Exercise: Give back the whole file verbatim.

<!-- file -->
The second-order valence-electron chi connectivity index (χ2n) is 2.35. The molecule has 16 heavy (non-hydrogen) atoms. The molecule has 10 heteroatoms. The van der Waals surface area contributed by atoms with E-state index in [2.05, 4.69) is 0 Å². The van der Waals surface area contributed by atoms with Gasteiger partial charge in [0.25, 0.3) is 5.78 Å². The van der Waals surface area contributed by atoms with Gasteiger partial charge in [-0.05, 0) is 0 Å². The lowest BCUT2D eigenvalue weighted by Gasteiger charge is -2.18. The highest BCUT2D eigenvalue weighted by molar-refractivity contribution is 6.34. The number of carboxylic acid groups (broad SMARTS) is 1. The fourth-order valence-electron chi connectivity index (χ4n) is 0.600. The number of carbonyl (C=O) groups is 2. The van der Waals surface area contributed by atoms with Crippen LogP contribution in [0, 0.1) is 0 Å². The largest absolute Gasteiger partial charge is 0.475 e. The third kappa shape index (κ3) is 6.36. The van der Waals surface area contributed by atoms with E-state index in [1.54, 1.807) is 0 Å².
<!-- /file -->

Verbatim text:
The second-order valence-electron chi connectivity index (χ2n) is 2.35. The molecule has 16 heavy (non-hydrogen) atoms. The molecule has 10 heteroatoms. The van der Waals surface area contributed by atoms with E-state index in [2.05, 4.69) is 0 Å². The van der Waals surface area contributed by atoms with Gasteiger partial charge in [0.25, 0.3) is 5.78 Å². The van der Waals surface area contributed by atoms with Gasteiger partial charge in [-0.05, 0) is 0 Å². The lowest BCUT2D eigenvalue weighted by Gasteiger charge is -2.18. The highest BCUT2D eigenvalue weighted by molar-refractivity contribution is 6.34. The number of carboxylic acid groups (broad SMARTS) is 1. The fourth-order valence-electron chi connectivity index (χ4n) is 0.600. The number of carbonyl (C=O) groups is 2. The van der Waals surface area contributed by atoms with Crippen LogP contribution in [0, 0.1) is 0 Å². The largest absolute Gasteiger partial charge is 0.475 e. The third kappa shape index (κ3) is 6.36. The van der Waals surface area contributed by atoms with E-state index in [1.54, 1.807) is 0 Å².